That is the pattern when an individual picks and chooses moments to prove their case but ignores instances that might prove otherwise and dissuade the argument. Perhaps your partner is early more often than late, but those tardies bring out the aggression.
It’s essential to see the good instead of always focusing on the bad.
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7. Character attacks
Assuming that a character flaw is responsible for the reasons someone shows up late on what you believe is a consistent basis is another pattern that’s unhealthy.
You place yourself in the seat of judge and jury, labeling your partner as a procrastinator, unorganized, easily distracted, plus someone who lacks caring and respect for his partner.
Needless to say, the circumstances for the occasional lateness were out of your partner’s hands with either the boss calling a late meeting or the cab breaking down. Unfortunately, these “excuses” are unacceptable for someone who finds themself perfect with everything under control, but their partner is a mess.
8. Overstating the circumstances
Again, in the example of being late occasionally, when this is presented as a situation that always happens, a partner retaliates with the notion that you still never recognize the positive they do for the partnership.
These “facts” are merely intensifications of assumptions that, if thought about reasonably, are untrue.
Instead of using such inflated terminology, the argument should be an “I feel as though you do this a lot” minus the “always” so a “never” retaliation doesn’t come into the equation.
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9. Threats and ultimatums
Too often, partners will turn to ultimatums or threats in an effort to get a partner to submit to their way of thinking in an argument.
The pattern is exceptionally destructive since after using this method frequently, a partner will call their partner on the ultimatum after growing tired of the threats, usually of a breakup or divorce.
10. Silent treatment
Unresolved conflict in relationships generally occurs when one person chooses silent treatment over effective communication. When the issues aren’t addressed, instead internalized and left to fester, there’s a greater likelihood that the partnership will fail.
When you speak your mind with open, honest communication, each person has the opportunity to clear up any misperceptions with a better chance for resolving the relationship conflict.
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11. Anger and complaints
Anger and aggression can become toxic if not managed appropriately. Many partners tend to grow angry and complain if they believe the other person isn’t pulling their weight or is irresponsible in some way.
Sitting down and having a calm conversation is much healthier and would likely produce better results—relationship conflict styles like this cause someone to leave the situation.
Check out these essential steps for anger management in the relationship:
12. Pressure and stress
When you have a partner who is not forthcoming with details about a particular situation, the last thing you want to do is pressure them for the information. That will merely lead to their becoming more defiant and close-mouthed.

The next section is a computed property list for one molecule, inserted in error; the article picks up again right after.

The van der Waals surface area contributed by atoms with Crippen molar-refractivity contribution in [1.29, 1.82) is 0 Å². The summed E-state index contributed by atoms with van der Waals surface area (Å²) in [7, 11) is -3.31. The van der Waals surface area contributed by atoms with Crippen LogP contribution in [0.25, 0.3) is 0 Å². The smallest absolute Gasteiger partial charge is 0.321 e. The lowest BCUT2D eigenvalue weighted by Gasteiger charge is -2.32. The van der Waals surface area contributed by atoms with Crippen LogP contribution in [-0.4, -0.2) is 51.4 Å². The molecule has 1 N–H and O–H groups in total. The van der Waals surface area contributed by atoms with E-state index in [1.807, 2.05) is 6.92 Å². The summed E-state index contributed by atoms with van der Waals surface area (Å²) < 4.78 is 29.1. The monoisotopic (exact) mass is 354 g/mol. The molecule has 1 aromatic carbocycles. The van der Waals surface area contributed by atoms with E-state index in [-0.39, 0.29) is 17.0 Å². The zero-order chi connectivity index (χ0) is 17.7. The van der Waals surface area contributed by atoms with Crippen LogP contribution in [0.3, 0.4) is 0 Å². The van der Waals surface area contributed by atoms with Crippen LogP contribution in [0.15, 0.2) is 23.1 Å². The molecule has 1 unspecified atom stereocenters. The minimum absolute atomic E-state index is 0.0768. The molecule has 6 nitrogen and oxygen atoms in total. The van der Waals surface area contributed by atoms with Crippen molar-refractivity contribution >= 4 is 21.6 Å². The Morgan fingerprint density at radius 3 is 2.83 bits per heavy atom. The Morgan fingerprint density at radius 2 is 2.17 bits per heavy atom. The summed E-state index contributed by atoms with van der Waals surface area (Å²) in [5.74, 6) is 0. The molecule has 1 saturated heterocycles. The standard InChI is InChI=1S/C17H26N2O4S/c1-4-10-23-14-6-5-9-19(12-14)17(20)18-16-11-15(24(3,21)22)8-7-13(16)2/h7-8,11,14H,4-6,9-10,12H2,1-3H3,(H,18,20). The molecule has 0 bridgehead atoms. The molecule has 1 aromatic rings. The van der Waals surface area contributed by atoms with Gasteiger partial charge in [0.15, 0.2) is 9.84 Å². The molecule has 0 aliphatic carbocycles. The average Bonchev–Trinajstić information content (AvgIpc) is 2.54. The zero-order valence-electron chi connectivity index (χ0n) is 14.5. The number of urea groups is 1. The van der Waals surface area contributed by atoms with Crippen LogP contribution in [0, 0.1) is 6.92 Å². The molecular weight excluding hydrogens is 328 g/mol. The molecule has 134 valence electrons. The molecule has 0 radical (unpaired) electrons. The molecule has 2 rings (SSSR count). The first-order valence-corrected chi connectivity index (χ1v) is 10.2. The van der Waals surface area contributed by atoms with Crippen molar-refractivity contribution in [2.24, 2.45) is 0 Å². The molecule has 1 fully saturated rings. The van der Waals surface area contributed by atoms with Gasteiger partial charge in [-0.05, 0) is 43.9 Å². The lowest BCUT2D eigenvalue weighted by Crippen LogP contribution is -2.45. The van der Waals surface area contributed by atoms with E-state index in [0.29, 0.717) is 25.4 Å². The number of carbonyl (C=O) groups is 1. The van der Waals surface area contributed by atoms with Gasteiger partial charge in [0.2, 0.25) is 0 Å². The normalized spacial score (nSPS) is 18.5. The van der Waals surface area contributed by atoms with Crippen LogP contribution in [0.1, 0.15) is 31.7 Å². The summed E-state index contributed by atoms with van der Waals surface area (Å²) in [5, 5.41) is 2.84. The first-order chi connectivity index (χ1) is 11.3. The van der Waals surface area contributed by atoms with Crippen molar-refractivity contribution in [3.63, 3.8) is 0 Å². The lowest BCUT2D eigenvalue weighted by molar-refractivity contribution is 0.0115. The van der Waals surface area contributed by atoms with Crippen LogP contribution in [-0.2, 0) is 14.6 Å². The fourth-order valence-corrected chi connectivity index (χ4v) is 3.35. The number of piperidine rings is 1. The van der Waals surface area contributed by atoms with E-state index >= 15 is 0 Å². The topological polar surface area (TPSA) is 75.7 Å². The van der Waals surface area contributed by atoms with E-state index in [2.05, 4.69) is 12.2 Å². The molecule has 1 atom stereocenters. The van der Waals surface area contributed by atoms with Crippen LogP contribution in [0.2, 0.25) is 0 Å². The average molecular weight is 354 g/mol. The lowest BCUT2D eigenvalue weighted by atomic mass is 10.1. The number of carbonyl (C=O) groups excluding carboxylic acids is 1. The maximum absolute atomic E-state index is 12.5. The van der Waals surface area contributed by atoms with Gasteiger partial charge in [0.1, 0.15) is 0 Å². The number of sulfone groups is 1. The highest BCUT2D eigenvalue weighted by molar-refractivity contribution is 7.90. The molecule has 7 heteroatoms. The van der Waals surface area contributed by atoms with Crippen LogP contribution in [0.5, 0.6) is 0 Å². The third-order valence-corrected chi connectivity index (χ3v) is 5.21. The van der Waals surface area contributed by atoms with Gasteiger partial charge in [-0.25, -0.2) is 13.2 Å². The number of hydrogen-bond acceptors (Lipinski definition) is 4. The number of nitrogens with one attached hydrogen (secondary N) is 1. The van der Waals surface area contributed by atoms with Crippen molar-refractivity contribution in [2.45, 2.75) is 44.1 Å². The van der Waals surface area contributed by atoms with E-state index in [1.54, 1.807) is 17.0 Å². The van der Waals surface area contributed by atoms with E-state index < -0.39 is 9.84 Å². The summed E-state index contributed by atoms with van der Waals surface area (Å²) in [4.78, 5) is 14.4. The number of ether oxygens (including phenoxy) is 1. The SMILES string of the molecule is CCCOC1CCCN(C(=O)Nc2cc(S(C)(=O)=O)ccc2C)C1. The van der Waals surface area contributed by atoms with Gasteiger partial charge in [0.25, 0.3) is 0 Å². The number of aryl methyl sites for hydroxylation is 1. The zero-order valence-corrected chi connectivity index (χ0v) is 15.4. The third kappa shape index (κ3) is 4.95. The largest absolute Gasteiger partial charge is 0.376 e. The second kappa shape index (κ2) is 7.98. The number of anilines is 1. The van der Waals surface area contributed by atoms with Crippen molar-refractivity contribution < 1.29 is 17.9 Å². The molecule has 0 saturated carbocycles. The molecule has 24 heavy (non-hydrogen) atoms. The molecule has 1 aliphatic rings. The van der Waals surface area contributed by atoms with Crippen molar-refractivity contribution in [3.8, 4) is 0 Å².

In turn, you will start to distrust your partner due to their lack of transparency leading to a much more conflictual relationship. A partner will share when they feel the time is right and know how to share the information.
No one should attempt to force someone to speak before they’re ready. A partnership will suffer for that behavior.
Contempt is not attractive. It’s mean-spirited and takes you beyond a relationship conflict and into gradual destruction. No one likes to be taunted or teased. When you do these things, you’re demeaning, insulting, and mocking someone that you’re supposed to love and care for.
This behavior implies that you feel you’re in some way superior when in fact, you’re merely a bully headed for a breakup or divorce.
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14. Keeping tabs
When you have two people who feel they constantly give while the other is neglectful, and they each keep tally of what they provide, it can grow into a significant conflict relationship.
Resentment develops since the resolution is virtually impossible with the back and forth over who gave more. It’s a never-ending competition with no winner. This is a case where individuals need to focus on gratitude and appreciation. Without those things, the partnership has no hope for thriving.
Some types of conflict in relationships seem harmless in the beginning. You might begin with what appears to be constructive communication, but as the conversation goes, it escalates into a disagreement, into an argument, into an entire blown-out conflict.
You can’t maintain healthy communication throughout without it developing into a problem.
That doesn’t necessarily mean that you’re on the path to a failed partnership if you can determine where or why one or both of you become triggered. Once you figure that out, you can work on resolving that underlying issue and move forward with an effective conversation.
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If you can’t seem to come to a common ground between the two of you, couple’s counseling is a wise step if you hope to avoid a failing relationship.
The experts can work with you to identify conflict patterns plus provide the tools and skills needed to strive for more healthy communication, ultimately helping to establish a stronger bond.